Preach the Gospel at all times. When necessary… use birds
The king you’ve never heard of: Pedro V, King of Portugal, who reigned from 1853-1861. He was only 16 years old when he ascended the throne.
Pedro was a conscientious and hard-working monarch who sought radical modernization of the Portuguese state and infrastructure. Under his reign, roads, telegraphs, and railways were constructed and improvements in public health advanced. His popularity increased when, during the cholera outbreak of 1853–1856, he visited hospitals handing out gifts and comforting the sick.
Pedro V, along with other royal family members, succumbed to typhoid fever and cholera that had spread throughout the country in 1861. Intelligent and wise beyond his years, Pedro was one of the most enlightened leaders anywhere during the 19th century.
We all know that English spelling is rarely a good guide to pronunciation. One big reason for this is the prevalence of schwa in the spoken language. That’s why dictionaries and other written guides to pronunciation make use of a special symbol to represent the schwa sound. It looks like this: ǝ—an upside down e. But what is schwa anyway? Here are nine things to help you get to know this very important vowel.
1. ANY WRITTEN VOWEL CAN BE A SPOKEN SCHWA
A schwa is the ‘uh’ sound found in an unstressed syllable. For example, the first syllable in amazing (ǝ-MA-zing), the first syllable in tenacious (tǝ-NA-cious), the second syllable in replicate (RE-plǝ-cate), the second syllable in percolate (PER-cǝ-late), the first syllable in supply (sǝ –PLY), the first syllable in syringe (sǝ-RINGE). That’s a written A, E, I, O, U and even a Y coming out as schwa in the spoken version.
Schwas are very common in English (although they’re surprisingly difficult to play in IPA Scrabble, because they’re far more common in polysyllabic words). They’re less common in other languages, and are one of the things that contribute to non-native accents in both directions: English speakers tend to reduce vowels to schwa even when it’s unwarranted, and speakers of many other languages tend to pronounce too many full vowels.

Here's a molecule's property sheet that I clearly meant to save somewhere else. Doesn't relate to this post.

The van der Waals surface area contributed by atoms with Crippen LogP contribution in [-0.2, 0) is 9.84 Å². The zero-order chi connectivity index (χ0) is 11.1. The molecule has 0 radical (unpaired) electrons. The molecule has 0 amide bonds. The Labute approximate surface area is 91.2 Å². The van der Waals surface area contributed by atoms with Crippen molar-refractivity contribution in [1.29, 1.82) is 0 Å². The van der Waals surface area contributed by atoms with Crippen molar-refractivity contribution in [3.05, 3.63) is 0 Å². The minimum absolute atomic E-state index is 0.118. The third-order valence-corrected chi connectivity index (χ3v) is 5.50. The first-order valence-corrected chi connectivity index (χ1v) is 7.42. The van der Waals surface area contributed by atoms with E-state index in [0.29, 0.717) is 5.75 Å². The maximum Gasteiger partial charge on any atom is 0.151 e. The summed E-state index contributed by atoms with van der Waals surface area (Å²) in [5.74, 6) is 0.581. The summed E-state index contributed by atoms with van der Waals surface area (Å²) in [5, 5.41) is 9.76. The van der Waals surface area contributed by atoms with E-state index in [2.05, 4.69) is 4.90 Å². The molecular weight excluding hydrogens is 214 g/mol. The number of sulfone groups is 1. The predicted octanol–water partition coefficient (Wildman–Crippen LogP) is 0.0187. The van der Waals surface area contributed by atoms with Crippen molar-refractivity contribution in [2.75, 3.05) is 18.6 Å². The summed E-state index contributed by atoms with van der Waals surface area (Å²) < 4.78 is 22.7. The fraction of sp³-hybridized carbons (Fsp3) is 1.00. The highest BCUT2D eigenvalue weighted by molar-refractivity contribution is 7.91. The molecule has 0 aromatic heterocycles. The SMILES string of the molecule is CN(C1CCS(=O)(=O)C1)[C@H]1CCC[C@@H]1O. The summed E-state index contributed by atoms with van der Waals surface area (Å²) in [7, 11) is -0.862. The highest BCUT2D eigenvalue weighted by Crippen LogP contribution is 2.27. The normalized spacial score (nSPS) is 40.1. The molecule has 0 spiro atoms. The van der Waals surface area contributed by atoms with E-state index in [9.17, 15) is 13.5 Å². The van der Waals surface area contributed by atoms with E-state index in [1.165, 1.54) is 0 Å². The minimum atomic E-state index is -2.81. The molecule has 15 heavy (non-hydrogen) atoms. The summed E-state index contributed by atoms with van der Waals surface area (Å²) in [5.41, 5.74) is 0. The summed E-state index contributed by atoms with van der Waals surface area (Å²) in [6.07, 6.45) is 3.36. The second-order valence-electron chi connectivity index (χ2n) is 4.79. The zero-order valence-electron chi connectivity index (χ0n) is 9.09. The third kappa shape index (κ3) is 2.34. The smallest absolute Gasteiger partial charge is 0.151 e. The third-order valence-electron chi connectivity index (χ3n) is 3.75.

Because of how common and distinctively-shaped schwa is, it (along with wugs) have become a ubiquitous icon for linguistics. For example, there’s a schwa necklace, dozens of schwa mugs and t-shirts, and of course the publication Schwa Fire.
Btw, if you’re saying these aloud and can’t convince yourself that they’re all the same sound or that some of them are clearly more like an “ih” sound like in sit or thin than an “uh”, you’re not crazy. There are actually two reduction vowels in English, schwa and what’s called barred i, or ɨ. They are often treated as the same and called schwa for simplicity, but in my dialect at least, barred i is actually way more frequent.
The classic example used to demonstrate the difference is to say the phrase “Rosa’s roses” out loud. The second vowel in “Rosa’s” is a schwa, whereas in “roses” it’s a barred i. Barred i often shows up in prefixes, suffixes, and in reduced vowels that occur between alveolar consonants, such as d, t, n, or s.
Yes, good point!
More information about the “schwa” than I could have ever imagined.